Your story ("New Plan: Prevent more forest fires," Aug. 16) fails to explain the whole story about wildfire on national forest lands.
Smokey the Bear has been a leading symbol for the prevention of forest fires. Smokey, along with a strong education and enforcement program, has helped prevent countless fires and reduce human loss and suffering.
There have been numerous new plans and policies over the past 50 years, intended to prevent loss once fires start.
Unfortunately, these plans have been based more on political and economic climates than on nature.
Two things appear different in this plan: First, the urban population has moved near forest lands with high-value investments, creating a political and social climate that makes vast expenditures socially acceptable.
Second, the focus of the plan is to spend billions for vegetation manipulation (cutting down trees to save the forest) over the next 10 years to "fire proof" national forests in high-value areas. In more remote areas, little will change in the use of prescribed natural fire or letting fires burn.
Even with billions of federal and state dollars spent on vegetation manipulation, large forest fires will continue when the right climatic conditions exist - and the controversy will burn on.
Dave Dahl Tucson, Ariz.
Nice story, but you seem to have left the obvious unsaid ("Parents gird for midriff wars with preteen set," Aug.15). Those of us who are acquainted with the concept of honesty know that journalism is rife with digestion-easing phrasing.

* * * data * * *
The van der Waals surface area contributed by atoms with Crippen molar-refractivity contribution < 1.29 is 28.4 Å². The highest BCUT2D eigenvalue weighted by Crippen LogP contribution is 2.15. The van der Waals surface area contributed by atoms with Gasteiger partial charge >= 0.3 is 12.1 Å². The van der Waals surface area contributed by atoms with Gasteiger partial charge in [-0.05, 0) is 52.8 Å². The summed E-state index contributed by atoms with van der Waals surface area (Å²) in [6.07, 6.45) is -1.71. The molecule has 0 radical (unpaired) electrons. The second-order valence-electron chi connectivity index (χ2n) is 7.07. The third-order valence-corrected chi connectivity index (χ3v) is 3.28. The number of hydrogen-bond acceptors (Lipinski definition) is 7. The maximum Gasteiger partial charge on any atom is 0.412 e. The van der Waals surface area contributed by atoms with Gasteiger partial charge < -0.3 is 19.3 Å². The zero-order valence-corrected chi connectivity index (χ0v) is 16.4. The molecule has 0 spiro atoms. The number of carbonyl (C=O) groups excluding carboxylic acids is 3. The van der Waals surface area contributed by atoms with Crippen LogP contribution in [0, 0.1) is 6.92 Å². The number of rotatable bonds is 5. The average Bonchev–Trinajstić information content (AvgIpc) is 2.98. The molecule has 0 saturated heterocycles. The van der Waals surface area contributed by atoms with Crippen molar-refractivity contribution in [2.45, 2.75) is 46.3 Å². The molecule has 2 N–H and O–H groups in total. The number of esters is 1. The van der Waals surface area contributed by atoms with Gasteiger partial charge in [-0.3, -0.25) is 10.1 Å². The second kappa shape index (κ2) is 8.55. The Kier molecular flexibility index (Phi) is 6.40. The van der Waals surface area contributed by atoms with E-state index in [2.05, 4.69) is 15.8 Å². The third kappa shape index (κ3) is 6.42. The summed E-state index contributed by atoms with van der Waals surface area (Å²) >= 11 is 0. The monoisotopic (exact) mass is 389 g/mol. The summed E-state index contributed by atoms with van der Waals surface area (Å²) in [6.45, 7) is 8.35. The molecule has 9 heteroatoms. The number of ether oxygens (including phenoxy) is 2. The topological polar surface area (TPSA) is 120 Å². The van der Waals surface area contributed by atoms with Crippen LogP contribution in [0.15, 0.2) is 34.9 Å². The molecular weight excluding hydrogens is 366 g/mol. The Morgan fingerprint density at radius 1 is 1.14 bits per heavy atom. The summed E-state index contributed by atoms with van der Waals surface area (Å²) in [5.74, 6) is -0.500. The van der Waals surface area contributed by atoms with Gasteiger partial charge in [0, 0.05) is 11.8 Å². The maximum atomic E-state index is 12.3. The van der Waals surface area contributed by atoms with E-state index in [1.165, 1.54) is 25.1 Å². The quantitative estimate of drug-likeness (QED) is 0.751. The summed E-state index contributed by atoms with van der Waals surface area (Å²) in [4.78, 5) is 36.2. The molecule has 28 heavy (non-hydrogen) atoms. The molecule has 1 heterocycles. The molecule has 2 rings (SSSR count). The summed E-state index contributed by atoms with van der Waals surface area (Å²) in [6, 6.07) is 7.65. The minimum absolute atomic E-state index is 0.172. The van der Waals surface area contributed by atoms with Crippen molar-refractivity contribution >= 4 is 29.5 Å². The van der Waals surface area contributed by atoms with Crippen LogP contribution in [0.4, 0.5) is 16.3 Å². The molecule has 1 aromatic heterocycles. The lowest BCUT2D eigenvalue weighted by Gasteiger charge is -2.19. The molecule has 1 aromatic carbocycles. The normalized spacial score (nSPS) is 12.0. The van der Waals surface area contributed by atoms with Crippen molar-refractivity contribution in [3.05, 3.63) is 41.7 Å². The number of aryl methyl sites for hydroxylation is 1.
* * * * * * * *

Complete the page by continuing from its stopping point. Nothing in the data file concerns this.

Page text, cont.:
Nevertheless, the painful truth is that American preteens, like teens and women in general, have taken to dressing like cheap and tawdry trollops.
"Sexy" is a fine word to describe the phenomenon in question. I have no qualms with a grown woman dressing in provocative attire, but I'm sickened by the lack of taste with which parents are (meagerly) outfitting their daughters, and the attenuating denial of such by the entire culture - including commentators like yourselves.
The Monitor is a beacon of (slightly faded and a tad cowardly) light in an otherwise dark and conspiratorial media world. Let the truth about teen fashion ring from sea to polluted sea.
Clarence Song Chicago
I applaud Elizabeth Lund's frank opinion piece, "My not-so-pretty pageant past," Aug. 21.
It is refreshing to hear a former participant break ranks with the cheesy commodification of women and acknowledge the superficiality of beauty pageantry.
Preteen pageants are especially disturbing - it makes my skin crawl to see a child dressed as a racy 30-year-old.
Colin Sullivan Napa, Calif.
Anne Lund's letter ("Media degrades aging," Aug. 14, Readers Write) brought out the spirit that never dies.
As a four-score and reaching a plus-ten, I'll say: It ain't so bad getting old, as long as we take it moment by moment. As "oldies," we've been there - and perhaps participated so thoroughly in life that we're still bouncing around.
In a hard-sell world, we tend to emphasize the negative - "I've gotta have this or that" - and use time as a subject of worry, with advertisers offering little relief. Ms. Lund brought out the right idea.
Tadeo "Spike" Zywicki McAllen, Texas
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